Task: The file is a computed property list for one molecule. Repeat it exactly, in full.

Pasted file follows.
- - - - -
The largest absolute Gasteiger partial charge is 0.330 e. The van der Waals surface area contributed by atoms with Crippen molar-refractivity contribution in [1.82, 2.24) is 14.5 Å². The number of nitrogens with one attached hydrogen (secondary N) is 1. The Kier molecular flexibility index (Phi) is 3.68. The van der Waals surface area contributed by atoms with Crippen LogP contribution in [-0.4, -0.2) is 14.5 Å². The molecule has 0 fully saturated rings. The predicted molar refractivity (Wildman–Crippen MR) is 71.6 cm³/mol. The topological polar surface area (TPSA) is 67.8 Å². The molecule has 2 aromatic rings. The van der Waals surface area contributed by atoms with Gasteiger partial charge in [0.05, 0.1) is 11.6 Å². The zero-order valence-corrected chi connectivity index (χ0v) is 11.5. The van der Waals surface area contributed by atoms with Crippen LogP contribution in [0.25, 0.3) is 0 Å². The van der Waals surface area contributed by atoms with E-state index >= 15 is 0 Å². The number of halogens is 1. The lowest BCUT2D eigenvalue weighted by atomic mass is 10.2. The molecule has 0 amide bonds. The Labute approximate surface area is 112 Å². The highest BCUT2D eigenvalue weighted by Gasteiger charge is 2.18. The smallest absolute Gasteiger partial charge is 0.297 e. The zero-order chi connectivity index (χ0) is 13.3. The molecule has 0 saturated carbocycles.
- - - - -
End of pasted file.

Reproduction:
The largest absolute Gasteiger partial charge is 0.330 e. The van der Waals surface area contributed by atoms with Crippen molar-refractivity contribution in [1.82, 2.24) is 14.5 Å². The number of nitrogens with one attached hydrogen (secondary N) is 1. The Kier molecular flexibility index (Phi) is 3.68. The van der Waals surface area contributed by atoms with Crippen LogP contribution in [-0.4, -0.2) is 14.5 Å². The molecule has 0 fully saturated rings. The predicted molar refractivity (Wildman–Crippen MR) is 71.6 cm³/mol. The topological polar surface area (TPSA) is 67.8 Å². The molecule has 2 aromatic rings. The van der Waals surface area contributed by atoms with Gasteiger partial charge in [0.05, 0.1) is 11.6 Å². The zero-order valence-corrected chi connectivity index (χ0v) is 11.5. The van der Waals surface area contributed by atoms with Crippen LogP contribution in [0.25, 0.3) is 0 Å². The van der Waals surface area contributed by atoms with E-state index >= 15 is 0 Å². The number of halogens is 1. The lowest BCUT2D eigenvalue weighted by atomic mass is 10.2. The molecule has 0 amide bonds. The Labute approximate surface area is 112 Å². The highest BCUT2D eigenvalue weighted by Gasteiger charge is 2.18. The smallest absolute Gasteiger partial charge is 0.297 e. The zero-order chi connectivity index (χ0) is 13.3. The molecule has 0 saturated carbocycles.